How to Help Students Unlock their Power & Find Their Voice
by LaToya Fernandez, Teacher, Discovery Prep
There is great power in self-advocacy. Above all skills, this is the one that will drive our student outcomes further than anything else. The ability to ask a clarifying question, risk giving the wrong answer and speak up when something seems unjust empowers students to constantly strive for excellence. A successful and fulfilling future starts with self-advocacy. It encourages students to work and fight relentlessly for what they want and need, whether they’re vying for a spot at a top law school or protesting discriminatory laws in their local government. They have the power to make their dreams a reality.
I encourage students to be honest and open about anything in my class or on our campus that they love, don’t love or want to see more of. We do this twice a week during a class meeting. Within these meetings, students are allowed to voice any concerns without judgement. This helps students start to overcome the anxiety that may hold them back from participating during instruction.
During these class meetings, students have voiced their opinions around everything from school uniforms to lunch policies and procedures. As I listen to students voice their opinions, I encourage them to form reasons why these procedures bother them and brainstorm possible solutions. It is important to emphasize that true advocates are solutions-oriented. They also think critically about other possible perspectives, and why these procedures have been put into place. In this open and accepting environment, students learn to respect each other’s opinions, challenge their own ideas and start to understand why the world is how it is.
Students have a voice that begs to be heard – not just within the instructional blocks of the school day, but in the communities they will build and the world they will change. Since starting these class meetings, I have noticed even the shyest of students start to opening up during meetings and participate and engage more and more throughout our lessons. Even more importantly, they’ll use this same power to stand up for their communities. Our students will someday control the laws that are made, decisions that will cause medical and scientific breakthroughs, war conflict, education reform and cutting edge technology and engineering that will shape the culture of our society.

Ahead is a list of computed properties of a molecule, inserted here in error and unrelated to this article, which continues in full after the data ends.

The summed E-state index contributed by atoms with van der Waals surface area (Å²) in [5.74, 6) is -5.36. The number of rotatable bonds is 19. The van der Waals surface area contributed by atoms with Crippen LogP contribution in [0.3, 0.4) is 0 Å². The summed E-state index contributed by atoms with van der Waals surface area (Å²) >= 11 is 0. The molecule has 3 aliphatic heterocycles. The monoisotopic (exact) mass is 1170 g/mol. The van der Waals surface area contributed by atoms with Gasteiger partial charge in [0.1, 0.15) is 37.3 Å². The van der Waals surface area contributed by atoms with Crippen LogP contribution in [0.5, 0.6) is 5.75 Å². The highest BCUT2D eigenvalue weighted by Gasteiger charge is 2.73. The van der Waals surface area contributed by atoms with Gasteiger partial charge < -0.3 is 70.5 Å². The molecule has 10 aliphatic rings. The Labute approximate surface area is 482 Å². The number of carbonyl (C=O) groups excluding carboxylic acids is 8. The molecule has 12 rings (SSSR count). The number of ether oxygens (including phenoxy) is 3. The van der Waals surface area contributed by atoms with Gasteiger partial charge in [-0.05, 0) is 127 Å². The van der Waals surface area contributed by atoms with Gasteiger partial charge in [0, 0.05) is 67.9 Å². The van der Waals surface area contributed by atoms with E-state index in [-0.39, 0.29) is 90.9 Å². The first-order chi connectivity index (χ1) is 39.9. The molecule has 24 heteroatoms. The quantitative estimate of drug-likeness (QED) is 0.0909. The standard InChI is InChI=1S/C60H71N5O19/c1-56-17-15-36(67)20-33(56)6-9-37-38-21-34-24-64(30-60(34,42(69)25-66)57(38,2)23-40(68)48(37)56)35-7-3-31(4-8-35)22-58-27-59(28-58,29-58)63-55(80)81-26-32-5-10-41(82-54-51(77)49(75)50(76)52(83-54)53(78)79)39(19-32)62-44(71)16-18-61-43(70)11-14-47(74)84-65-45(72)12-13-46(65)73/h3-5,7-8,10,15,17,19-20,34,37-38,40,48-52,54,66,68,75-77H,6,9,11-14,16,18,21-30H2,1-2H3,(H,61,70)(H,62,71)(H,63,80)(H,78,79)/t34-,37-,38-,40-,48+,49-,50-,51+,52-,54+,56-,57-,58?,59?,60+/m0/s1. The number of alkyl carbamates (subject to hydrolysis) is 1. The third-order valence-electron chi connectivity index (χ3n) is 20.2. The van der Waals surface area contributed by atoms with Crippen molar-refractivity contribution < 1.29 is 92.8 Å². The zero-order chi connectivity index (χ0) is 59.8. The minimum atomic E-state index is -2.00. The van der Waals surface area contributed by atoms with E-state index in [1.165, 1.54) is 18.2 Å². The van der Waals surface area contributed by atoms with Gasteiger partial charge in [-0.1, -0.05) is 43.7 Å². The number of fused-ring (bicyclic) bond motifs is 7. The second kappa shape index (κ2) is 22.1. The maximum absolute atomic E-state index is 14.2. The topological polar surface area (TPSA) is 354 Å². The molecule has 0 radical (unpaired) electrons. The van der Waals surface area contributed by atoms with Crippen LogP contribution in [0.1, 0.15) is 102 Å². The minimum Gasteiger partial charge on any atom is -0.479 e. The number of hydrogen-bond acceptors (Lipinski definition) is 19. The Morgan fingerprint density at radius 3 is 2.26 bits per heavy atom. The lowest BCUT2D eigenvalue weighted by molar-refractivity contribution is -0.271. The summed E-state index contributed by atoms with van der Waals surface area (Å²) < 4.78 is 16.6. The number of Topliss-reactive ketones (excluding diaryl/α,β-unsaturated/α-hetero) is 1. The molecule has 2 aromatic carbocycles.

It is our responsibility as educators to not only help them access and wield the world’s knowledge, but give them the tools to make them lifelong learners and forces for change. Our students should know they deserve an excellent education and they deserve the same opportunities as everyone else.
This is the only way they can and will stand up and lead the future – our future. As Emiliano Zapata said, “I want to die a slave to principles, not to men” and “I would rather die on my feet than live on my knees.” With this resolve, our students will not become conformers but transformers.
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LaToya started her career at Rocketship as a member of the support staff team. She transitioned to an enrichment coordinator then a Rocketship tutor (ILS) before becoming a fifth grade humanities teacher at Discovery Prep. LaToya graduated from Newbury College in Boston where she studied Media Writing and English.
Published on October 8, 2015